Rise of the Silver Surfer, made money but not enough to justify making another one or the planned spin-off of the movies’ Protagonist/Antagonist The Silver Surfer (If I recall, this was the reason why the Fantastic Four 2 use this subtitle instead of the Coming of Galactus).

But in the ten years since the second attempted Fantastic Four film adaption, the Super hero movie has become a billion dollar industry, and when your making that type of money, you got to get in the game.

Now I’m mostly guessing at the origins of the 2015 reboot, but from what I know about the first three, I think I’m in the ballpark: 20th Century Fox, who distributed 2005’s FF and it’s sequel (They also own the rights to make movies featuring Marvel’s X-Men Characters) Most likely still had the Rights to the Fantastic Four movie franchise, despite Disney now owning Marvel Comics. I’m sure the mouse house wants to get their hands on the property (I mos def know this to be true with the X-Men), but if the ten year waiting period is still true as it was with The deal made with Roger Corman, than it would be in 20th Century Fox’s best interest to give these super heroes a second try

(I like to point out that if the ten year thing is true than technically 20th Century Fox had the same chance to redeem themselves by making a boss reboot of their 2003 failure, Daredevil (Good thing they didn’t, cause the Daredevil series that came out on Netflix in 2014 is the shit)

I was stoked to see them try again. Miles Teller as Mr. Fantastic was a good choice, and (You may hear this a lot on this blog) Micheal B. Jordan was perfect for the Human Torch. Color change aside, the Micheal Jordan of acting was a slam duck as Johnny Storm. Speaking of the 2003 Daredevil movie, Micheal Clark Duncan as the Kingpin was the best part of the film. This black dude was perfectly cast as White Wilson Fisk (But give it up to Vincent D’Onofrio who also killed it playing the villain on he series). Micheal B. Jordan (and Miles Tellar) are the reasons I wanted to see this movie because I thought they made good choices here.

But those were the only good choices this movie seem to make.

I really want to say that this movie is misunderstood, but it’s not it blows, it sucks, it’s lame, it’s one step down from the first Fantastic Four adaption twenty one years earlier?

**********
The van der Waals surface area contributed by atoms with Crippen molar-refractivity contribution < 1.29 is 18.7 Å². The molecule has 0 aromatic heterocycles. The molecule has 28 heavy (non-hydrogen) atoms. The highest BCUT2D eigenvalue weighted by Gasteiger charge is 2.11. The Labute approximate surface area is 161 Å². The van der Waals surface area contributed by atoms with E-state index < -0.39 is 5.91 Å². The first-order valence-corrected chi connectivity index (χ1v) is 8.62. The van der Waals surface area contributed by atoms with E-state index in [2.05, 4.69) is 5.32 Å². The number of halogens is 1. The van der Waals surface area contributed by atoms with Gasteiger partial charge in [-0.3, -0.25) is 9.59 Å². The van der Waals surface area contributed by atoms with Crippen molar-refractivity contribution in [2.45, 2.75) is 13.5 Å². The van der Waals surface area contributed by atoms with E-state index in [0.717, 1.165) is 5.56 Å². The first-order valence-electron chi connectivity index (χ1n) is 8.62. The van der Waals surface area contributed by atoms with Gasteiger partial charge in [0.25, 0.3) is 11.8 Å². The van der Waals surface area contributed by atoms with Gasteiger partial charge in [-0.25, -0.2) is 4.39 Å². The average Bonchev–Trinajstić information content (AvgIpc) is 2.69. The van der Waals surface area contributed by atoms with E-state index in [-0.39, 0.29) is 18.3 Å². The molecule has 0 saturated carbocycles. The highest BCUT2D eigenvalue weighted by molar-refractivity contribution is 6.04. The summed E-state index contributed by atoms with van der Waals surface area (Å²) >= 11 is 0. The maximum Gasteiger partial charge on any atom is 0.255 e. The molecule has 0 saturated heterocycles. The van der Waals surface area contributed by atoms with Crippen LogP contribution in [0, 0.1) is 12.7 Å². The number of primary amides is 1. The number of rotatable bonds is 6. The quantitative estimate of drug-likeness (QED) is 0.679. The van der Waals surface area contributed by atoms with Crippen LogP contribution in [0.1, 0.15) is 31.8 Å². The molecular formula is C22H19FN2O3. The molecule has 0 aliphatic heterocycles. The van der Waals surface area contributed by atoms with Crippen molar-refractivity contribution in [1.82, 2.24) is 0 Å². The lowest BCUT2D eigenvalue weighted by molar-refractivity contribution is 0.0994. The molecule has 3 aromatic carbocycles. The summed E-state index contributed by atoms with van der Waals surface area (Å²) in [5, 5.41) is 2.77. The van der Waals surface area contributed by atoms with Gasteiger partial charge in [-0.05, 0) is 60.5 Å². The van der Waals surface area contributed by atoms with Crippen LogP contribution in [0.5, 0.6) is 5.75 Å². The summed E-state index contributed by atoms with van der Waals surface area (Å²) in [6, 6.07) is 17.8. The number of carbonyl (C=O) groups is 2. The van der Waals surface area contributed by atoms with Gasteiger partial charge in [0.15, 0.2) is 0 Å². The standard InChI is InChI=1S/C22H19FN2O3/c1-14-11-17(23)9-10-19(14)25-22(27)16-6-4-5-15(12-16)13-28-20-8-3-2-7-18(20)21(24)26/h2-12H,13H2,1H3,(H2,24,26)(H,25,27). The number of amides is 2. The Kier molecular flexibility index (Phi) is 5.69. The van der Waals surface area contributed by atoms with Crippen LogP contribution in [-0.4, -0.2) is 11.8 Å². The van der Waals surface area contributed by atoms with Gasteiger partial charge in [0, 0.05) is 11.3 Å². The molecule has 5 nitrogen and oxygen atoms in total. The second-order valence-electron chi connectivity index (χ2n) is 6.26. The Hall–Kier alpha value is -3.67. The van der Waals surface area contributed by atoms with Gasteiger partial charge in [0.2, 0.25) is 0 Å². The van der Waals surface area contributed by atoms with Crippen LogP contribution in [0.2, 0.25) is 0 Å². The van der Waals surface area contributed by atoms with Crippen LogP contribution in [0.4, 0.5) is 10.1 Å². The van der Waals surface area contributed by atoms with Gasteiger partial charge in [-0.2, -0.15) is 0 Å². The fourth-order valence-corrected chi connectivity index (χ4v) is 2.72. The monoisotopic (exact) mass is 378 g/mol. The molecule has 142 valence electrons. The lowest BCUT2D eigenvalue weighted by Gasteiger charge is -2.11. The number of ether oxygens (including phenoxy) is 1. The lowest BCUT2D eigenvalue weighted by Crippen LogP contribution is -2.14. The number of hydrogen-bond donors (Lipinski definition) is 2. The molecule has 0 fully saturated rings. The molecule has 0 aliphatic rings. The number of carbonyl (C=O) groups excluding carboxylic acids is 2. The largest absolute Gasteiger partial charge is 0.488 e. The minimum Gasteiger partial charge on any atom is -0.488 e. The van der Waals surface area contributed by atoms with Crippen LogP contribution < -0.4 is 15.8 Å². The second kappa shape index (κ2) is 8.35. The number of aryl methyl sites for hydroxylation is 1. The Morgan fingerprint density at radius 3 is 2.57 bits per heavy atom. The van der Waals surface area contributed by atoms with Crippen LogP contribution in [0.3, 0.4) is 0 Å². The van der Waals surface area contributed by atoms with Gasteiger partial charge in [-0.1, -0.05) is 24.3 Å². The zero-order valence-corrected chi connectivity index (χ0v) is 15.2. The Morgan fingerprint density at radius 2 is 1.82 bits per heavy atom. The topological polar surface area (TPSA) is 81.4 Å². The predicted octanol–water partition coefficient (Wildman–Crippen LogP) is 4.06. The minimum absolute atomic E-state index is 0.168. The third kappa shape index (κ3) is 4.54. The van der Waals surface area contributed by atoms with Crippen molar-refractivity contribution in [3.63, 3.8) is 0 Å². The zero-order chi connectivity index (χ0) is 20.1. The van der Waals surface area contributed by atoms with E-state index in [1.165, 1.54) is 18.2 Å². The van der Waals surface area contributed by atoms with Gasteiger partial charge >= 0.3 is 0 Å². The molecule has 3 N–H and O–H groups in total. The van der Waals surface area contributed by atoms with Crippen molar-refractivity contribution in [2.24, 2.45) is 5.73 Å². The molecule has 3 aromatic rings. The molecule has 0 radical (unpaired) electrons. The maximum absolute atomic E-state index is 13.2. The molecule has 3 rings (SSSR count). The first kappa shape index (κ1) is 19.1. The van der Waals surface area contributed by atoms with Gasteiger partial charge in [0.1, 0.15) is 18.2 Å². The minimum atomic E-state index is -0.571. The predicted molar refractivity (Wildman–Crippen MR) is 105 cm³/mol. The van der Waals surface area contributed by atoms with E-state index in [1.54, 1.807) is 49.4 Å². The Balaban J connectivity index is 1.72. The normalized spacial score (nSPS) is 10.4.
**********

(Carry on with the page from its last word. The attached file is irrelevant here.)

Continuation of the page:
In a bit of an Ironic Twist, 1994’s version does not stand the test of time because of it’s inability to be contemporary to the era it was made in, while 2015’s version bombed because it tries too hard to be hip with the times.

I though it was great that they made the Fantastic Four a decade of two younger than they are usually. It allowed them to fit well into a world where the Fantastic Four would not be treated as celebrities, but as weapons to fight in the war we are in right now, but too much focus on that was done considering that first and foremost they are a science team.

In a movie so driven by top notch special effects (That 1994’s version could have used), The film spent a lot of time explaining to us how their powers worked rather than showing us the team using said powers (And in this age of superheroes, we expect to see that more)

The story was weak and changed the Fantastic Four’s origin so much that it was no longer the Fantastic Four.

As much as I loved Jordan and Teller, I hated the Jamie Bell as The Thing and Kate Mara as Sue Storm, but the latter is not her fault.

Once again the need to have Doom be the yin to the Fantastic Four’s yang truly screwed this movie up. His involvement with how the Four got their powers met that Sue Storm was barely involved, and that sucks. Especially considering what a lame secondary character Doom became. Doom was barely an antagonist at all, you barely remember Doom was in the picture and yet he’s part of their origin story. It was so stupid.

It’s a shame too. If the reboot was successful this could have opened up a new franchise that could have included tie-ins with The X-Men with both movies being made by 20th Century Fox, thus expanding the the universe they already have and banking more money for the studio, I’m sure.

So now the question is, when Disney gets the rights to the Fantastic Four will they try to make another reboot to the franchise? My guess is a yes. I personally can’t wait for this, as the Marvel Studio movies under the Disney flag are too formulated not to be good (It’s the difference between Captain American; the first Avenger and Captain America: Civil War). Hopefully Ten years form now when it happens, it will put Marvel’s first family in a place they deserve.